Under fierce attacks from the opposition over his decision not to release the Department of Treasury’s review into the government’s $70 billion wage subsidy scheme, JobKeeper, Mr Morrison said he was “carefully weighing up” the important issues.
Labor has seized on modelling showing about 4800 businesses and an estimated 18,000 workers in the electorate, which takes in Queanbeyan and includes the towns of Yass, Bega and Cooma, were reliant on the subsidy.
Ms McBain and Labor’s treasury spokesman Jim Chalmers have called on the government to release the review and reveal whether the $1500-a-fortnight payment would be made available beyond its September cut-out date.
“I’ve already flagged very clearly there will be a next phase and we are calibrating that next phase and targeting it to ensure that the support is there for those businesses and those employees who will continue to need it,” Mr Morrison said.
“But for many other businesses, we’re pleased to see that there has been some improvement and so these are decisions that you don’t rush to meet Labor’s timetable.”
Dr Kotvojs, appearing alongside Mr Morrison at Lobs Hole in Kosciuszko National Park, was forced to defend a submission she made to the royal commission into the summer’s bushfires.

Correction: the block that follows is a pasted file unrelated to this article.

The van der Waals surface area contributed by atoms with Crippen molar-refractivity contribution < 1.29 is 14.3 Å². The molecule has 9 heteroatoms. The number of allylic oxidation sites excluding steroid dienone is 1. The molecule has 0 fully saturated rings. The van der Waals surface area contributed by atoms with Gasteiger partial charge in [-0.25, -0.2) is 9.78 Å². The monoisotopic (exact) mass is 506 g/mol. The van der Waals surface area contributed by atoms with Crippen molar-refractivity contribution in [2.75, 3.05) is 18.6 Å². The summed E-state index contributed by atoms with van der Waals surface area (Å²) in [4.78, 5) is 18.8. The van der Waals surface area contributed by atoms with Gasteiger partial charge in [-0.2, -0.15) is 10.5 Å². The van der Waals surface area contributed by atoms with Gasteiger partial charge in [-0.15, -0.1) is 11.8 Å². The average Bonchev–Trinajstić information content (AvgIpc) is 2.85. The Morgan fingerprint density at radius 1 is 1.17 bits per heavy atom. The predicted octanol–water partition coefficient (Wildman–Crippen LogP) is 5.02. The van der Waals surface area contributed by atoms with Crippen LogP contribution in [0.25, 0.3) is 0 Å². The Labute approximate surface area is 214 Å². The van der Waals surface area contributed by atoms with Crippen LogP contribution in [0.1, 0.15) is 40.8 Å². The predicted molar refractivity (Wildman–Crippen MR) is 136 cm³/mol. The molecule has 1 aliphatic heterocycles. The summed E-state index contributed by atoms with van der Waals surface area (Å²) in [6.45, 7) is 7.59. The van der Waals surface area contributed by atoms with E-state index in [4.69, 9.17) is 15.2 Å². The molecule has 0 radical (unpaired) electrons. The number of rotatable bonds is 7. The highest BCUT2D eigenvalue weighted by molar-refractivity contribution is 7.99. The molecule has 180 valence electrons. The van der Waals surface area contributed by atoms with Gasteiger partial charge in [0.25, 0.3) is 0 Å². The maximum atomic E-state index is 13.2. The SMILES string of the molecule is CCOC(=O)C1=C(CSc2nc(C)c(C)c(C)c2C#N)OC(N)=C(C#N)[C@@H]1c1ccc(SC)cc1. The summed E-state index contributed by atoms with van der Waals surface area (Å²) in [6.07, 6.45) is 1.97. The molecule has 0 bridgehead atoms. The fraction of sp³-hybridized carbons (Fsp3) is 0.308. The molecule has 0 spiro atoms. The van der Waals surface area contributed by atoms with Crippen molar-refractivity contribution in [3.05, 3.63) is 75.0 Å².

Labor seized on the words, written by the candidate and her husband Alan Burdon in April, which called for fuel loads to be better managed and did not reference climate change.
“For us, there is only one issue — fuel load. Unless this is addressed, everything else is meaningless,” they wrote.
Dr Kotvojs said she believed the climate was changing and that humans were contributing to that change.
“Where I live, the fires came through our farm and we watched them coming at Cobargo, into Dignams Creek, and the areas where there been hazard reduction already occur, the fire came through low intensity and much slower,” she said.
“It caused much less damage. The area where the hazard reduction hadn’t occurred, the fire was just so intense. It’s caused so much damage.”
Ms McBain, who stood aside as Bega Valley mayor to contest the by-election, said on Tuesday that holding onto the seat vacated by two-time MP Mike Kelly was going to be “difficult”.
ALP sources told The Herald that preferences from the Shooters, Fishers and Farmers Party would be critical for the party’s chances to retaining the seat. Mr Kelly won by about 1 per cent last May.
They said it remained uncertain whether Nationals voters would give their second preference to the Liberals and there was an grassroots campaign among some party members to send a protest vote elsewhere.
Ms McBain said the community was “really hurting” after drought, bushfire and the COVID-19 pandemic, which has shut down the tourism sector.
“I’ve spoken to so many business owners, so many residents. Everybody is really concerned about the future of their work, the future of their jobs,” she said.
“They actually want someone that’s going to go into bat for them long term. Not someone that just shows up during a by-election, but someone who’s already got their runs on the board.”
Rob Harris is the National Affairs Editor for The Sydney Morning Herald and The Age, based at Parliament House in Canberra